Georgia has endangered snakes -, South Georgia News, Weather, Sports

Georgia has endangered snakes

(Source: UGA/David Scott) (Source: UGA/David Scott)

By Robin Jedlicka - bio | email

VALDOSTA, GA (WALB) - Georgia's Department of Natural Resources warns people against killing snakes that come on their property.

In Georgia, it is illegal to kill native, non-venomous snakes.

Workers at Reed Bingham State Park constantly respond to reports of venomous snakes in the area, only to find the snakes aren't poisonous at all.

"People see something in the water, they automatically think it's a cotton mouth or a water moccasin, but most of the time, it could be anything but," said Park Manager Chet Powell.

Rangers say that sadly, it's not uncommon for people to kill any snake that comes on their property.

This is not recommended by the DNR.  "Most of the bites that occur every year in the United States are when people try to kill or catch it," said Powell.

It's actually very easy to tell a venomous snake from a non-venomous. There are only five poisonous snakes in Georgia. Three of them are rattlers, the Diamond Back, the Timber, and the Pygmy Rattle Snake. Their unmistakable rattles make them easy to identify.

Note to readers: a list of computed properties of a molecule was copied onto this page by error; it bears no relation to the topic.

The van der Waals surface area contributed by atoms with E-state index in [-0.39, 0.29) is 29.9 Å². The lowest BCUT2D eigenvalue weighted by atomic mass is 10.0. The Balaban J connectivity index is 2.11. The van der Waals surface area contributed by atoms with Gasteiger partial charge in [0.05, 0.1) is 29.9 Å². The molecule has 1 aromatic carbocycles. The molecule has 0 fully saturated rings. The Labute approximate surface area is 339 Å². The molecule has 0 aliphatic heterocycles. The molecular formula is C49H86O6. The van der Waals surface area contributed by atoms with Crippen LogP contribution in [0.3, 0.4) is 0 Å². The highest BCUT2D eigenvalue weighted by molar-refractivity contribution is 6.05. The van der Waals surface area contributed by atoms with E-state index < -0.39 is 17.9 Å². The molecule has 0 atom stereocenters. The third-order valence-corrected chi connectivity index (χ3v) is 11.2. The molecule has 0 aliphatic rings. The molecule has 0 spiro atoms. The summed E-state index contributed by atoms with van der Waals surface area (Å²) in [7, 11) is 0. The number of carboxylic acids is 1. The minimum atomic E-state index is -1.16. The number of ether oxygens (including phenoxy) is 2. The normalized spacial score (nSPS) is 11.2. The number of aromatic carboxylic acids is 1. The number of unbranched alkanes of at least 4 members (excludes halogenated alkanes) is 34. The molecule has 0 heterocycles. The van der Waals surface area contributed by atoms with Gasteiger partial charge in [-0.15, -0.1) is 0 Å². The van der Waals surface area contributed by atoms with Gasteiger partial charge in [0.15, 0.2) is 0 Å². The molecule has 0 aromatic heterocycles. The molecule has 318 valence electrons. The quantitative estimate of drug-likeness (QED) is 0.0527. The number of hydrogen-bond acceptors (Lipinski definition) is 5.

Some snakes will act like rattlers, but if you don't hear a rattle, it's not venomous.

 "This snake is one of the most common snakes in Georgia. He's called a Grey rat Snake. Even though he will rattle his tale, he's completely harmless," said Jennifer Glover, an Interpretive Ranger.

The venomous copper head is very distinctive with its bright copper coloring, and it's small size. The last venomous snake is the Cotton Mouth. This guy is easy to spot with its rust-colored banding with a light colored belly, and distinctive black stripes on the eyes.

Snakes help keep rodent populations to a minimum. Leaving them alone will lessen you chances of getting bit, and help Georgia's ecosystem maintain its balance.

Georgia's largest snake, the Eastern Indigo snake is now on the endangered species list. It is commonly killed because of its intimidating size, though they are harmless, and even eat dangerous venomous snakes.

It can be identified by its shiny blue coat.

    • Click HERE to see information on Georgia's poisonous snakes

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